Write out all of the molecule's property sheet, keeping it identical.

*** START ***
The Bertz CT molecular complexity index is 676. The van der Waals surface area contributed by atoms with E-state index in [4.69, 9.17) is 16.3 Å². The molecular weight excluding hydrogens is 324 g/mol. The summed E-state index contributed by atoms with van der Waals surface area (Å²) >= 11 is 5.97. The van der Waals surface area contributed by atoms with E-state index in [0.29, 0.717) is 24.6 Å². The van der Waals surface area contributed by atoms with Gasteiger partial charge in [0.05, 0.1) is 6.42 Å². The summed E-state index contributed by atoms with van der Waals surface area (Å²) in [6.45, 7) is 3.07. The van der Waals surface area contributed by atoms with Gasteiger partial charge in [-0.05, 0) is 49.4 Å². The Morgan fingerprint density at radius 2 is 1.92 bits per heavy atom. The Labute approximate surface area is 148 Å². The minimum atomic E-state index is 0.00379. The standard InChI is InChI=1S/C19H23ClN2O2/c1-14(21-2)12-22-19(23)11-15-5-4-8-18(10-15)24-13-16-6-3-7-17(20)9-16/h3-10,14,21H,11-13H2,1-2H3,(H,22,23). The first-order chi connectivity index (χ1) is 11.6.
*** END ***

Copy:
The Bertz CT molecular complexity index is 676. The van der Waals surface area contributed by atoms with E-state index in [4.69, 9.17) is 16.3 Å². The molecular weight excluding hydrogens is 324 g/mol. The summed E-state index contributed by atoms with van der Waals surface area (Å²) >= 11 is 5.97. The van der Waals surface area contributed by atoms with E-state index in [0.29, 0.717) is 24.6 Å². The van der Waals surface area contributed by atoms with Gasteiger partial charge in [0.05, 0.1) is 6.42 Å². The summed E-state index contributed by atoms with van der Waals surface area (Å²) in [6.45, 7) is 3.07. The van der Waals surface area contributed by atoms with Gasteiger partial charge in [-0.05, 0) is 49.4 Å². The Morgan fingerprint density at radius 2 is 1.92 bits per heavy atom. The Labute approximate surface area is 148 Å². The minimum atomic E-state index is 0.00379. The standard InChI is InChI=1S/C19H23ClN2O2/c1-14(21-2)12-22-19(23)11-15-5-4-8-18(10-15)24-13-16-6-3-7-17(20)9-16/h3-10,14,21H,11-13H2,1-2H3,(H,22,23). The first-order chi connectivity index (χ1) is 11.6.